Opinions on Operation Barbarossa

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Operation Barbarossa (German: Unternehmen Barbarossa) was the code name for Nazi Germany's invasion of the Soviet Union during World War II, which began on 22 June 1941. Over the course of the operation, about four million soldiers of the Axis powers invaded Soviet Russia along a 2,900 kilometer front, the largest invasion force in the history of warfare. In addition to troops, the Germans employed some 600,000 motor vehicles and between 600–700,000 horses. The operation was driven by Adolf Hitler's ideological desire to conquer the Soviet territories as outlined in his 1925 manifesto Mein Kampf ("My Struggle"). It marked the beginning of the rapid escalation of the war, both geographically and in the formation of the Allied coalition.

Prior to the invasion, the two countries had signed political and economic pacts for strategic purposes. Hitler authorized an invasion of the Soviet Union on 18 December 1940 for a start date of 15 May 1941, but this was not met; instead, the invasion began on 22 June 1941. Operationally, the Germans won resounding victories and occupied some of the most important economic areas of the Soviet Union, mainly in Ukraine, inflicting heavy casualties while sustaining a lot themselves. Despite these successes, the German offensive stalled on the outskirts of Moscow (in the Battle of Moscow) and was pushed back by a Soviet counter-offensive. The Germans would never again mount a simultaneous offensive along the entire strategic Soviet-German front. The Red Army repelled the Wehrmacht's strongest blows and forced Germany into a war of attrition for which it was unprepared.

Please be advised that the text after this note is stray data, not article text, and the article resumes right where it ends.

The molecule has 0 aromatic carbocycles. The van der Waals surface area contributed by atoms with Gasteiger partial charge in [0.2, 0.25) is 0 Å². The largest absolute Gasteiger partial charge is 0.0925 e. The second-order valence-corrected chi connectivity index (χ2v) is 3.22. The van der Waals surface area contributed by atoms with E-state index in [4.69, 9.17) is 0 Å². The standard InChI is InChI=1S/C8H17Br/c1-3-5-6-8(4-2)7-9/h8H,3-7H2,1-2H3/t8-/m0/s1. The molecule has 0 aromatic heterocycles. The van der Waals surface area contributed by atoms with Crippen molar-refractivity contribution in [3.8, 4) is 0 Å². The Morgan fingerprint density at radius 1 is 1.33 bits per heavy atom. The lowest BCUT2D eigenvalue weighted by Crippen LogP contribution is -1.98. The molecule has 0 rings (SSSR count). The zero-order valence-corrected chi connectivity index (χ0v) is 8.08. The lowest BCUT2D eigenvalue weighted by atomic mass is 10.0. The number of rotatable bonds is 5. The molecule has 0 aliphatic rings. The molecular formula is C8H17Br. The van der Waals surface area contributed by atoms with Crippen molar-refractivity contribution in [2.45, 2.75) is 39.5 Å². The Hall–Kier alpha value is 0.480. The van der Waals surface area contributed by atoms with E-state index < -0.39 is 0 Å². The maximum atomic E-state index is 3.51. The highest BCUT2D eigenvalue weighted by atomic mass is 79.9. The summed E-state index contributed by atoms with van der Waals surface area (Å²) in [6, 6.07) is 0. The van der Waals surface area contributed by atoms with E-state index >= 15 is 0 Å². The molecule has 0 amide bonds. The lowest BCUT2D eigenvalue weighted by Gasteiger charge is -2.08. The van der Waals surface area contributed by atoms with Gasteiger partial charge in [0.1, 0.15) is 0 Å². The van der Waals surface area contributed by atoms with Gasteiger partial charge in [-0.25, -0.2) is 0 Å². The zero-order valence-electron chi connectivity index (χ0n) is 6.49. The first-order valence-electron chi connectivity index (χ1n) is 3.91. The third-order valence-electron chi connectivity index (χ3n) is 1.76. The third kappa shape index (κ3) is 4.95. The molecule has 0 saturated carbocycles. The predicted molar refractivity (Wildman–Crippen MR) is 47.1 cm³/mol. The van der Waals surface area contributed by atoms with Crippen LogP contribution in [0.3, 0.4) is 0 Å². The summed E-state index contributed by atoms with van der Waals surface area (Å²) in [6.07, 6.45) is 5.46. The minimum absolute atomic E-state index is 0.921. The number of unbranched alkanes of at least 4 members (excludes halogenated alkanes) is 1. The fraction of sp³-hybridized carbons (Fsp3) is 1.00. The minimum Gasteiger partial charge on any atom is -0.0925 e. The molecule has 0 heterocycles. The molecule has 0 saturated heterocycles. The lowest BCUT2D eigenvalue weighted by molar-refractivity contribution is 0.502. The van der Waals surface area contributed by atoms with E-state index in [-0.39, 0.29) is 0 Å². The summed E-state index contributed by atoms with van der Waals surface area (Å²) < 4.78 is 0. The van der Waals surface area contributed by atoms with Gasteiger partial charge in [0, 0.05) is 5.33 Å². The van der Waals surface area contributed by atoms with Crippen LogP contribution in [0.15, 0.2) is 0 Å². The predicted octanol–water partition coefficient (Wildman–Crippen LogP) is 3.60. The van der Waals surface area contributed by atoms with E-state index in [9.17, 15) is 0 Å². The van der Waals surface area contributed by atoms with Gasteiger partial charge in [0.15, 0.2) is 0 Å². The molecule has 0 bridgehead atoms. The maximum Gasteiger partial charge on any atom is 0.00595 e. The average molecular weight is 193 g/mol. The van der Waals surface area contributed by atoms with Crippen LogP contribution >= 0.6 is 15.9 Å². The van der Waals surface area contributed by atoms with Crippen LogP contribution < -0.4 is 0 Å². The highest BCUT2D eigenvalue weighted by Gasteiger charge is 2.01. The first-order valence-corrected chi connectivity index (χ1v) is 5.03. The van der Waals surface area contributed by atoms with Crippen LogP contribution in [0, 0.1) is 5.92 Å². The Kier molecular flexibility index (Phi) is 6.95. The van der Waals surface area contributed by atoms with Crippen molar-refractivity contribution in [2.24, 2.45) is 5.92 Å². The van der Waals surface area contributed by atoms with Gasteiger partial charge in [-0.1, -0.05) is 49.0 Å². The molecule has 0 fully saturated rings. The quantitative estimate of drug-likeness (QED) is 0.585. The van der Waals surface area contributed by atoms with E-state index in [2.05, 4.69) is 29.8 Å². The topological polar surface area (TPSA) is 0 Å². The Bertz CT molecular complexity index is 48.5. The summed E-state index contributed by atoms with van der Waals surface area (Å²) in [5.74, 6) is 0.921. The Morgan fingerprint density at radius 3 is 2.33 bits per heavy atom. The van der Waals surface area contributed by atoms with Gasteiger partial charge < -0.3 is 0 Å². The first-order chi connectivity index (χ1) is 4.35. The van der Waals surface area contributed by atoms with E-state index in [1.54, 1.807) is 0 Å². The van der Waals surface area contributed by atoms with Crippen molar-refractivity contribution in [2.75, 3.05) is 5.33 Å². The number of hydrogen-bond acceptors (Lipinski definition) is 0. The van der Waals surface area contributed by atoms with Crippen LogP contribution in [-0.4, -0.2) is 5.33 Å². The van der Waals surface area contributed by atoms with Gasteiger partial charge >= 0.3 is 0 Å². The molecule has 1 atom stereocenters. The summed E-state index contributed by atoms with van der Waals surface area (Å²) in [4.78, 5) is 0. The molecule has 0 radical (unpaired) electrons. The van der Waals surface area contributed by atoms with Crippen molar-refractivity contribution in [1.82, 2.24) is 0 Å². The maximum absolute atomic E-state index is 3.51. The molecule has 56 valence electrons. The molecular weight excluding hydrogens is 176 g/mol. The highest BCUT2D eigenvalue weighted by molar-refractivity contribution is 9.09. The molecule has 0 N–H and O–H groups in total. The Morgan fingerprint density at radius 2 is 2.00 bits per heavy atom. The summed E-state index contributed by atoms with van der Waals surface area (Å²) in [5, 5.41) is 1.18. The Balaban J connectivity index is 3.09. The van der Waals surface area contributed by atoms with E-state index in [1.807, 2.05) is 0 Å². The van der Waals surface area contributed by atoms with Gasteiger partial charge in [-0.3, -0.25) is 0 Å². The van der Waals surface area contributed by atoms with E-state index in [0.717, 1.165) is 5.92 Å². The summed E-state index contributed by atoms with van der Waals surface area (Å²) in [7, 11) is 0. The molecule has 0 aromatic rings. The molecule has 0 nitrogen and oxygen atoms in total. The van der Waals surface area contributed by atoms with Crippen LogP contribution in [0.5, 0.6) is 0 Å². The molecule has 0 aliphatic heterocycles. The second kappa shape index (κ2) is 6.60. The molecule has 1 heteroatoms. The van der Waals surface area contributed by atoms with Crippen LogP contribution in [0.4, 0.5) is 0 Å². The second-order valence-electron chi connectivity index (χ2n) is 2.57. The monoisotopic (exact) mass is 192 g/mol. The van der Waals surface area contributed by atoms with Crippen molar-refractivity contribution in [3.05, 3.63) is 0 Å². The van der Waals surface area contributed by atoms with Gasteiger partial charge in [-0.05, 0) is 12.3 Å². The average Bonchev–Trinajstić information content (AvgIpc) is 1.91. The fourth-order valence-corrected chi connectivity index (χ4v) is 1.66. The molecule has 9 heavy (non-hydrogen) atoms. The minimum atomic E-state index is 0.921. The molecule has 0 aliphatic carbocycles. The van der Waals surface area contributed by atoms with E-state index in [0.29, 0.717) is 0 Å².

Operation Barbarossa's failure led to Hitler's demands for further operations inside the USSR, all of which eventually failed, such as the Siege of Leningrad (Operation Nordlicht), Operation Blue, and Operation Citadel, among other battles on occupied Soviet territory.

The failure of Operation Barbarossa was a turning point in the fortunes of the Third Reich. Most importantly, the operation opened up the Eastern Front, to which more forces were committed than in any other theater of war in world history. Regions covered by the operation became the site of some of the largest battles, most horrific atrocities, and highest casualties for Soviets and Germans alike, all of which influenced the course of both World War II and the subsequent history of the 20th century. The German forces captured millions of Soviet prisoners who were not granted protections stipulated in the Geneva Conventions. Most of them never returned alive. Germany deliberately starved the prisoners to death as part of a "Hunger Plan" that aimed to reduce the population of Eastern Europe and then re-populate it with ethnic Germans.


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